by Helen Patterson
Summer is here! In Oklahoma, as the temperatures soar, it is a good time to head somewhere air-conditioned and read a good book. If you’re looking for something a little darker and more philosophical than the average summer read but you don’t want to commit to a full novel, have you considered a short story collection? It’s a great way to read a new author and learn about their depth and range without committing to a full work. Below are four suggestions and a brief description of some of the more interesting stories.
In Michael Andreasen’s The Sea Beast Takes a Lover, the bizarre and mystical interrupt the everyday to reveal the smallness of human comprehension and the uselessness of human endeavors. In “Our Fathers at Sea,” the old are shipped off in a crate to the middle of the ocean to be mercifully euthanized and sunk beneath the waves. The whole ceremony is a combination of ridiculous carnival and patriotic holiday, and it highlights how hard it is for families to connect with each other and how children will never remember us as we would like to be remembered. In “Jenny,” Douglas, the brother and caretaker of his sister, the title character, who lives without a head or most of her brain, finds himself unable to comprehend her response to a sexual assault. He realizes that Jenny is unknowable not because she is disabled but because she exists separately from him.
Anjali Sachdeva’s first collection, All the Names They Used for God, contains one of the most chilling stories I have ever read. “Manus” follows the aftermath of an alien invasion of Earth in which the entire human population is having their hands replaced with metallic ones, in a process colloquially called “forking.” The narrator’s friend refuses to be altered, instead choosing complete dissolution of her body on her own terms, becoming a symbol for a new revolution. Sachdeva’s other stories hover around this theme, the fear of becoming “othered,” being made into something or someone else. In the title piece, “Promise and Abike,” young girls abducted, brutalized, and forced into marriage slowly take back their power and gain complete control over their captors, but they lose something of themselves in the process.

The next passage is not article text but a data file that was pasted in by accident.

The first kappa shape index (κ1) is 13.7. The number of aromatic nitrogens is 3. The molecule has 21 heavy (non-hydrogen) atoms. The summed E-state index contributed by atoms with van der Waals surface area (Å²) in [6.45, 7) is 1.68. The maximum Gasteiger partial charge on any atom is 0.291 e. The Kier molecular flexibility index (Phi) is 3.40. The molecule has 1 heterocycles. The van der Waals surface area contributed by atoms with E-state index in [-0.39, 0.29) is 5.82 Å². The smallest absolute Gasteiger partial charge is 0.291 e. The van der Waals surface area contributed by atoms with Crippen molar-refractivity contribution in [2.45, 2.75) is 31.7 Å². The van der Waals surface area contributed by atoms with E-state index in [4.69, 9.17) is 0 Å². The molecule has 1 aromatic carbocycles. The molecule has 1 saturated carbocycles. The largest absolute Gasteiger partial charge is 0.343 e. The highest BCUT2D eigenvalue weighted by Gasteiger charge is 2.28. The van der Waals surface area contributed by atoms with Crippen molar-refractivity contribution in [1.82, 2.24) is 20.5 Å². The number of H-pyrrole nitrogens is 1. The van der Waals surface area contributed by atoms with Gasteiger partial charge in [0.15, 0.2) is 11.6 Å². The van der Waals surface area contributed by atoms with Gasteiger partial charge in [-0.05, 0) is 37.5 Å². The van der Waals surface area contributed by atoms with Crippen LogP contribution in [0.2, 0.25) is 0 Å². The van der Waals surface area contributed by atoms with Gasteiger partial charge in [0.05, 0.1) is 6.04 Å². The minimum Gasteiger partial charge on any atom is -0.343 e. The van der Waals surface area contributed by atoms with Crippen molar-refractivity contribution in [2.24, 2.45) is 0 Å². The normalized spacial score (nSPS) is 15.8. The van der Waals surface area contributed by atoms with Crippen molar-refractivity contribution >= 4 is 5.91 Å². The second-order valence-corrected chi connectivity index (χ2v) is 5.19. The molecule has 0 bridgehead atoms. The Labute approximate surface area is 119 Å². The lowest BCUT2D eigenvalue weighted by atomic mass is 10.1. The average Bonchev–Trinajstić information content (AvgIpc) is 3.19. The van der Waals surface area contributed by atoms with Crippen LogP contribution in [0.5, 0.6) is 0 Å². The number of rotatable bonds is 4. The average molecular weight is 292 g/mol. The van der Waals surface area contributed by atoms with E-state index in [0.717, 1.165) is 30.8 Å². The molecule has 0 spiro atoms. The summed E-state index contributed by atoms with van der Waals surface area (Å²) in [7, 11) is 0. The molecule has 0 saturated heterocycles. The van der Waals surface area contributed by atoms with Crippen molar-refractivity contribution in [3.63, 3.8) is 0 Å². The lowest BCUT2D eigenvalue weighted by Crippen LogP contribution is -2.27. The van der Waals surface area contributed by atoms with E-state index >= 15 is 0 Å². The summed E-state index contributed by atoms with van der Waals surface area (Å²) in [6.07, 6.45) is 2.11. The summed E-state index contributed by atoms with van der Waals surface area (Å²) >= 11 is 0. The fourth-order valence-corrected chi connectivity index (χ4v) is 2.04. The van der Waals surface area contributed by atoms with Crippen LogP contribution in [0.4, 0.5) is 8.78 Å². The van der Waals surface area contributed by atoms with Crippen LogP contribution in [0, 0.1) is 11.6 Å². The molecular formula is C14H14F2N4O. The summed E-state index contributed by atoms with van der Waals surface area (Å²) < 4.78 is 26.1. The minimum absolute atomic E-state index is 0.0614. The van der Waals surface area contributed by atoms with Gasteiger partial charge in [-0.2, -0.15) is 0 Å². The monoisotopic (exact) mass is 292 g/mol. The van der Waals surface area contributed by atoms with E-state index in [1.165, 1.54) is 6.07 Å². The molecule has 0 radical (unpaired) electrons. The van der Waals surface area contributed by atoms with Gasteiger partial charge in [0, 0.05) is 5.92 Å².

Awayland by Ramona Ausubel is divided into four sections, dealing with human hunger, hope, loneliness, and longing: “Bay of Hungers,” “The Cape of Persistent Hope,” “The Lonesome Flats,” and “The Dream Isles.” Ausubel’s collection contains fewer overtly supernatural or science fiction elements than the others, but an element of magical realism pervades all her stories. The first section, “Bay of Hungers,” offers two of the most interesting pieces. In “You Can Find Love Now” a cyclops crafts his profile for an online dating website. His hunger for flesh and his hunger for love are never quite differentiated, and the reader is left wondering about the fate of whoever responds. The next piece, “Fresh Water from the Sea,” follows a girl and her mother who are reunited after the mother finds herself gradually growing transparent and turning into mist. Here, hunger is again multifaceted, suffusing the piece. The girl and her mother are hungry for connection, but they have spent their lives looking for it in the wrong places and ways, and now it appears to be too late.
The strongest collection I read was Mallory Ortberg’s The Merry Spinster: Tales of Everyday Horror, in which Ortberg follows the current trend of updating fairy tales to make them more feminist and strange. In these stories, the protagonists often get what they want—but at the expense of others. In “The Rabbit,” the Velveteen Rabbit does indeed become real—by sucking realness from the boy who loves him. In “The Daughter Cells,” the little mermaid succeeds in gaining human souls and keeping her life after a bloody double-murder. In Ortberg’s pieces, gender and identity are fluid, and the protagonists themselves waver, never quite villains or heroes, but always complex and grasping, attempting to claim, or reclaim, power over themselves and the world. Though Ortberg’s worlds are some of the strangest and least recognizable, her characters are very human and disturbingly real.
Have a great summer, and get reading!
Originally hailing from Colorado, Helen Patterson is a graduate of The University of Tulsa. She works at the Tulsa City-County Library, writes literary horror, and loves a wonderful Okie boy.